Survival guide: Christmas dinner edition
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Survival guide: Christmas dinner edition

With Christmas in just over two weeks, everyone’s excitement is gradually growing. We’re all excited to see our relatives, cuddle family pets and, well, eat and drink so much that we can’t even breathe. I’m definitely excited for all of that. Especially the latter. If you’re a student or unemployed on a tight budget, you’ll know that food is a slightly restricted luxury. Christmas is just the perfect time of the year. Or it would be… if it wasn’t for some awkward conversations some of us are going to have over dinner. Families are great and we all love them but sometimes, despite their greatest intentions, they can really get under our skin. So how do you go about not losing your temper at the table? Here’s my survival guide: Christmas dinner edition.

Survival guide: Christmas dinner edition

Come prepared

Family gatherings give us a chance to catch up with our relatives, some of whom we haven’t seen for a long time. Which means that many of them will want to ask you many many questions about your life. The best thing to do is prepare your answers beforehand. That way you will avoid feeling stressed about coming up with the best ‘excuse’ for why you don’t have children or how long you’re going to wait to get married right there and then. Think about all the possible questions your relatives could ask – and don’t limit your imagination, sometimes my granddad comes up with things to ask me, I’d never even think of myself. You don’t have to go into too much detail either. Just prepare answers satisfying enough and steer the conversation in a different direction as soon as possible.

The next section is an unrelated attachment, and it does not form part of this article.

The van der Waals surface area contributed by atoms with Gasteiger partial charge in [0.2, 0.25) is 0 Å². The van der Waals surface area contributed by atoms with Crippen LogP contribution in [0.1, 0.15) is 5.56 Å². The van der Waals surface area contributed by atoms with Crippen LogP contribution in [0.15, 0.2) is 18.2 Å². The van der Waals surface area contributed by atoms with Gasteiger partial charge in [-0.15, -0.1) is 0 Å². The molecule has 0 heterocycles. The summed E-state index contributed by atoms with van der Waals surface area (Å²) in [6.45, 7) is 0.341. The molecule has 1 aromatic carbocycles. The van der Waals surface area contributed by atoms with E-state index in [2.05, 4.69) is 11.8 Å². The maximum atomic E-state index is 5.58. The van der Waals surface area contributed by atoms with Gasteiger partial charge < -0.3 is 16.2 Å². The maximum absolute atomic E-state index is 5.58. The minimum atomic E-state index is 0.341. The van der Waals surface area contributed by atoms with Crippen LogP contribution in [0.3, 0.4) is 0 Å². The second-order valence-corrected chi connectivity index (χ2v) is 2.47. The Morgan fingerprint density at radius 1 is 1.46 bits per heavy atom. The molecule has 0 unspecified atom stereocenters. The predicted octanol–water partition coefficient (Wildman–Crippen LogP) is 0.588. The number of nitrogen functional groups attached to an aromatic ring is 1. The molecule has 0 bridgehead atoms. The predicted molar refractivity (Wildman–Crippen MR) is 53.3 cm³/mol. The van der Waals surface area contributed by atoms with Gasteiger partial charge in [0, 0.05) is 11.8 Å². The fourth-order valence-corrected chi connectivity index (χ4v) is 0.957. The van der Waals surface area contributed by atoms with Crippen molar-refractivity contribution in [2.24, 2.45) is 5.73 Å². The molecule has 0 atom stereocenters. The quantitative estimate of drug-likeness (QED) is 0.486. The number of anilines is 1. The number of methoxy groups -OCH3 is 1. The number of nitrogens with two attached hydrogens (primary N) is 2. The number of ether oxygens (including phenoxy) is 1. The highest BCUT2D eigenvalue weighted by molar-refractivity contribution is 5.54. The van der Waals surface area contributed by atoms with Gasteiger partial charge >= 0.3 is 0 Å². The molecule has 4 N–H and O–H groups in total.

Load up your plate and keep your glass filled

Food makes us happy. It also keeps your mouth full so it’s more difficult to talk. If someone tries to drag you into a conversation you don’t really want to be a part of (like explaining for the 100th time why you don’t eat meat) just put a piece of potato in your mouth and apologetically point at chewing face. Afterall, no one wants you to choke on food by talking with your mouth full. It can also spark many other conversations like ‘Nana, these potatoes are great! How did you make them?’ and there you have the next 30 minutes filled with a very descriptive recipe for roasted potatoes. Alcohol works as a great tranquillizer so if you really can’t take your uncle Bob’s extremely informative stories about his medical conditions, keep your glass filled. Always use this one in moderation though or you’ll end up spilling your life secrets in front of everyone.

Team up with someone

It’s easier to take on pestering questions when you have someone on your side. Recruit your sister/brother/cousin/parent or whoever you can think of who can understand your situation. You’ll have someone who will roll their eyes every time you start getting criticised by a family member and a person who can always get you out of a sticky situation by saying ‘Oh, I need a hand with opening this bottle of wine, can you come and give me a hand?’. Teaming up doesn’t mean you won’t be thrown a curveball by your family, but it does mean you’ll have a lot more laugh and at least one person on your side. And it’s always a nice feeling.

And finally… breathe

It’s your family we’re talking about. They never mean anything bad. They love you and they care about you. And yes, they can also annoy you like no one else, because they always know what’s better for you, but that’s just what families tend to do sometimes. So next time aunt Doris tells you that you should probably cut down on pizza or you’ll never find a husband, just take a deep breath, agree politely and volunteer to do the washing up right at that moment. Then get your aggression out by passionately scrubbing stuck pieces of food off the plates. By the time you’re back aunt Doris will be pestering someone else. Take situations like this with ease and calm. Trust me, I know it can be hard, just talking about it makes my blood boil a little. But as you breathe out your frustration, breathe in the Christmas spirit. Let it fill you with happiness and love.